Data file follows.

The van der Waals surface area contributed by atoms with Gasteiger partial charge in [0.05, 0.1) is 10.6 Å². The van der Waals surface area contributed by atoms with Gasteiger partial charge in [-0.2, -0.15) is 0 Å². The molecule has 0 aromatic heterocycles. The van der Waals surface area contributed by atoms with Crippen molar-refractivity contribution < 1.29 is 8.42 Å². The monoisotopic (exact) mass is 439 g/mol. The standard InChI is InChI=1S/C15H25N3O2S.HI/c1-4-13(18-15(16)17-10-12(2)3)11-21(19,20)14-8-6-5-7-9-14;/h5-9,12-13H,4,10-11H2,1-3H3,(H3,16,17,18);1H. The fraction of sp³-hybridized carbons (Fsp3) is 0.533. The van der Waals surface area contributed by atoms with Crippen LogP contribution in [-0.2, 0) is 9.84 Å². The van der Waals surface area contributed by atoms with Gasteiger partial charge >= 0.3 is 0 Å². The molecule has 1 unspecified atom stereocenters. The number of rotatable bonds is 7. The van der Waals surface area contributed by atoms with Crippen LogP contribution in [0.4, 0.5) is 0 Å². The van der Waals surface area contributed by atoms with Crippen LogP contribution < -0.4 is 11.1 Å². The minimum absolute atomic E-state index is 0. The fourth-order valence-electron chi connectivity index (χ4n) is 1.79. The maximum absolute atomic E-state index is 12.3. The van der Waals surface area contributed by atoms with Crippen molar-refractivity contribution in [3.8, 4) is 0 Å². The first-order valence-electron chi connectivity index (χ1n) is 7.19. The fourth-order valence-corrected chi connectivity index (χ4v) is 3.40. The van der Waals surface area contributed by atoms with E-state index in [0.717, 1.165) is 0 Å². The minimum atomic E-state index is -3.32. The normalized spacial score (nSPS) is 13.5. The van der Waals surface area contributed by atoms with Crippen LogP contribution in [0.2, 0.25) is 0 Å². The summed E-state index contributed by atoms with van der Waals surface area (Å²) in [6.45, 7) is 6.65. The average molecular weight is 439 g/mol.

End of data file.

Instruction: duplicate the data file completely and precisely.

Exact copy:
The van der Waals surface area contributed by atoms with Gasteiger partial charge in [0.05, 0.1) is 10.6 Å². The van der Waals surface area contributed by atoms with Gasteiger partial charge in [-0.2, -0.15) is 0 Å². The molecule has 0 aromatic heterocycles. The van der Waals surface area contributed by atoms with Crippen molar-refractivity contribution < 1.29 is 8.42 Å². The monoisotopic (exact) mass is 439 g/mol. The standard InChI is InChI=1S/C15H25N3O2S.HI/c1-4-13(18-15(16)17-10-12(2)3)11-21(19,20)14-8-6-5-7-9-14;/h5-9,12-13H,4,10-11H2,1-3H3,(H3,16,17,18);1H. The fraction of sp³-hybridized carbons (Fsp3) is 0.533. The van der Waals surface area contributed by atoms with Crippen LogP contribution in [-0.2, 0) is 9.84 Å². The van der Waals surface area contributed by atoms with Gasteiger partial charge >= 0.3 is 0 Å². The molecule has 1 unspecified atom stereocenters. The number of rotatable bonds is 7. The van der Waals surface area contributed by atoms with Crippen LogP contribution in [0.4, 0.5) is 0 Å². The van der Waals surface area contributed by atoms with Crippen LogP contribution < -0.4 is 11.1 Å². The minimum absolute atomic E-state index is 0. The fourth-order valence-electron chi connectivity index (χ4n) is 1.79. The maximum absolute atomic E-state index is 12.3. The van der Waals surface area contributed by atoms with Crippen molar-refractivity contribution in [3.8, 4) is 0 Å². The first-order valence-electron chi connectivity index (χ1n) is 7.19. The fourth-order valence-corrected chi connectivity index (χ4v) is 3.40. The van der Waals surface area contributed by atoms with E-state index in [0.717, 1.165) is 0 Å². The minimum atomic E-state index is -3.32. The normalized spacial score (nSPS) is 13.5. The van der Waals surface area contributed by atoms with Crippen LogP contribution in [0.2, 0.25) is 0 Å². The summed E-state index contributed by atoms with van der Waals surface area (Å²) in [6.45, 7) is 6.65. The average molecular weight is 439 g/mol.